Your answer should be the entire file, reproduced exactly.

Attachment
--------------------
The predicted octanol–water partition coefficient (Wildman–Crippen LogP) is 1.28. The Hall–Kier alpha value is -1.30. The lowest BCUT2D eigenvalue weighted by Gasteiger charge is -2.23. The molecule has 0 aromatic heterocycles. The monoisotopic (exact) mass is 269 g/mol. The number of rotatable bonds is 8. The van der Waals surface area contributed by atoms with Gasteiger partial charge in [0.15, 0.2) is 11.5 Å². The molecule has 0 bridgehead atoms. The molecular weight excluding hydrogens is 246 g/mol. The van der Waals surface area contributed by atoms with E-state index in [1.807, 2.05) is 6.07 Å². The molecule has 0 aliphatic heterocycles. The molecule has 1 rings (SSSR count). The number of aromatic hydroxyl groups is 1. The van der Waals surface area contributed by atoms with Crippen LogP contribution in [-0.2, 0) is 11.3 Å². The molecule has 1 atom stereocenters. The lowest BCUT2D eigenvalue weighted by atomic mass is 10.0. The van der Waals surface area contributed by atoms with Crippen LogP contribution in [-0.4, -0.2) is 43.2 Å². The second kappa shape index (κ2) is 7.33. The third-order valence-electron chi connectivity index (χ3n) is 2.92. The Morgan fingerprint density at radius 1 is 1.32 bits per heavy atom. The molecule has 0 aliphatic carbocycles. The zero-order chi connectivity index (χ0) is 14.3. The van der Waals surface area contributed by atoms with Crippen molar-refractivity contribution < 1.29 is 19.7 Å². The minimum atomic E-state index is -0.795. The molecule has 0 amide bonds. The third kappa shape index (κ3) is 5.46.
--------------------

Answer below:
The predicted octanol–water partition coefficient (Wildman–Crippen LogP) is 1.28. The Hall–Kier alpha value is -1.30. The lowest BCUT2D eigenvalue weighted by Gasteiger charge is -2.23. The molecule has 0 aromatic heterocycles. The monoisotopic (exact) mass is 269 g/mol. The number of rotatable bonds is 8. The van der Waals surface area contributed by atoms with Gasteiger partial charge in [0.15, 0.2) is 11.5 Å². The molecule has 0 bridgehead atoms. The molecular weight excluding hydrogens is 246 g/mol. The van der Waals surface area contributed by atoms with E-state index in [1.807, 2.05) is 6.07 Å². The molecule has 0 aliphatic heterocycles. The molecule has 1 rings (SSSR count). The number of aromatic hydroxyl groups is 1. The van der Waals surface area contributed by atoms with Crippen LogP contribution in [-0.2, 0) is 11.3 Å². The molecule has 1 atom stereocenters. The lowest BCUT2D eigenvalue weighted by atomic mass is 10.0. The van der Waals surface area contributed by atoms with Crippen LogP contribution in [-0.4, -0.2) is 43.2 Å². The second kappa shape index (κ2) is 7.33. The third-order valence-electron chi connectivity index (χ3n) is 2.92. The Morgan fingerprint density at radius 1 is 1.32 bits per heavy atom. The molecule has 0 aliphatic carbocycles. The zero-order chi connectivity index (χ0) is 14.3. The van der Waals surface area contributed by atoms with Crippen molar-refractivity contribution < 1.29 is 19.7 Å². The minimum atomic E-state index is -0.795. The molecule has 0 amide bonds. The third kappa shape index (κ3) is 5.46.